How Did I Get Asbestos Cancer?

How Was I Exposed?
Asbestos cancer (what doctors call mesothelioma) is a very specific kind of cancer. It occurs through one, and only one, way: Exposure to asbestos fibers.

On-the-Job Exposure to Asbestos

If you have been diagnosed with mesothelioma, chances are good that you were exposed to asbestos through your job or military service. The exposure was probably not recent. Sometimes asbestos fibers can sit in the body for decades before the cancer becomes apparent. Asbestos was not regulated until 1971, and was common in many buildings and workplaces.

It is possible that a job you had 30 or more years ago exposed you to the asbestos that caused your cancer. So, as you discuss with your doctor and/or lawyer, keep in mind your entire work career.

Below are some of the more common jobs that have high rates of asbestos exposure:

Construction Workers/Contractors

Exposure can come from placing asbestos in buildings or from removing or repairing asbestos-containing products or equipment. Contractors get exposed when working with or around old pipes, electrical work, floor tiles, plaster walls, insulation or other products containing asbestos. You did not need to be working directly with asbestos to be exposed. It is possible you were exposed due to work around others who were working with asbestos.


Brake lines used asbestos for quite some time, and so mechanics who used to work on brakes are sometimes exposed and develop asbestos cancer. People who are not mechanics professionals but who work on cars or machines can be at risk too—for example, farmers who work on their tractors.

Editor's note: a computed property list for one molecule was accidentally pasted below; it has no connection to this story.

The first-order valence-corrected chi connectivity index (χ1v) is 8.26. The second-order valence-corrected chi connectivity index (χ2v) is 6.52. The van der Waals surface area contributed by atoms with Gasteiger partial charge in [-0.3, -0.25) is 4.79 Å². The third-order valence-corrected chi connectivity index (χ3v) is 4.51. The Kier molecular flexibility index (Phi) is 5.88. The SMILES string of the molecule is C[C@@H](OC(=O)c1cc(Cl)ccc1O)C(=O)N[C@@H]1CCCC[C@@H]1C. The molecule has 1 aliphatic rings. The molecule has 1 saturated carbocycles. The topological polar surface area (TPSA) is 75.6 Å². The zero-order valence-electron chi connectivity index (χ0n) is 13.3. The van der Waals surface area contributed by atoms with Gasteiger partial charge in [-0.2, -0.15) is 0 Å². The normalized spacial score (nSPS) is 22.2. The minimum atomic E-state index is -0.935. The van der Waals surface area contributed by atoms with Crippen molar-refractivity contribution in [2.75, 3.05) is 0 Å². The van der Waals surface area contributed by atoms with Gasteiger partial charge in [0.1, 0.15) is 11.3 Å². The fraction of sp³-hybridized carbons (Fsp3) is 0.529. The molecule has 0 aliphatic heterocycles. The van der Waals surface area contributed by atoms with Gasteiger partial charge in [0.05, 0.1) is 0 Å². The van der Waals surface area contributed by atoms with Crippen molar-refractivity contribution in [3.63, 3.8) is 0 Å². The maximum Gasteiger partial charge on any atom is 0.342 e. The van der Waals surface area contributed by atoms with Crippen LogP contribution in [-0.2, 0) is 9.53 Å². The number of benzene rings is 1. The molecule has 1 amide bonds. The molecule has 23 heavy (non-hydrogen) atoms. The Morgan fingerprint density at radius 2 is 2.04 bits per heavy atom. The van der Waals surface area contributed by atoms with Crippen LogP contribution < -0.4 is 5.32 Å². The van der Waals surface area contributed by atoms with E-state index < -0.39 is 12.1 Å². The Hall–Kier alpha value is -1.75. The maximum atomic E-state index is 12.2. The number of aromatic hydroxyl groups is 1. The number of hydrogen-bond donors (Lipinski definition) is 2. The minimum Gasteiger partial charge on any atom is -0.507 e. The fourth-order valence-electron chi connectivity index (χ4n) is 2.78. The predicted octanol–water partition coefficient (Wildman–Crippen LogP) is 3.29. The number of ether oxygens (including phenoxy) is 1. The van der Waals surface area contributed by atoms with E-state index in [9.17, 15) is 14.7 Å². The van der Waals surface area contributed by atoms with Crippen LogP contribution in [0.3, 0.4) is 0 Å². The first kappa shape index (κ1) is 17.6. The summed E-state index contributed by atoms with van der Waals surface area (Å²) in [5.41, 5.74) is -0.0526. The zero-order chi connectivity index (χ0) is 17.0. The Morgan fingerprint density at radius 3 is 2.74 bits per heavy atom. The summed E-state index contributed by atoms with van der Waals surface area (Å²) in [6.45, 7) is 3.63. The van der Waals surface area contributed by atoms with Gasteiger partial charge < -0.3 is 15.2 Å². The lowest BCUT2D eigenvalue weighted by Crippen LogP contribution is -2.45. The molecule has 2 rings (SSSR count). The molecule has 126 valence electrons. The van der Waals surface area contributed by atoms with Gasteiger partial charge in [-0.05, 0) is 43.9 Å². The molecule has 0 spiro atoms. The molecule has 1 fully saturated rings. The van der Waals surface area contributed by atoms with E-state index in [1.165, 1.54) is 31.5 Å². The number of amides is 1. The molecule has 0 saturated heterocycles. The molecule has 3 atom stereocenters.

Naval veterans/merchant marines

Many naval ships had large boilers, turbines, valves and insulated piping. This equipment was often insulated with asbestos. Working on the crews of these ships has led to exposure in many cases, as has working on the ships themselves in a shipyard.

HVAC workers, boilermakers, and pipefitters

All of these jobs require working in tight spaces. Some of those tight spaces might have had asbestos, especially if there was older pipe insulation or an older boiler.

Machine workers and manufacturers

Many industrial processes have used asbestos as an insulator or flame retardant. Asbestos may also have been used to manufacture some items, like brake lines. Working in industry exposed many to asbestos during the manufacturing process.


Many firefighters have unfortunately also been exposed to asbestos. First, asbestos is a flame retardant, and so firefighters would sometimes come into contact with it in older equipment or demonstration materials. Second, they could have come into contact with airborne asbestos while saving an older home or building.

Railway workers

Older rail lines often used asbestos. It could be found in train cars, brake pads, rail ties, and pipes connected to steam engines. Though these have not been around for a while, railway workers are often exposed when old tracks are dug up.

Where is Asbestos Found?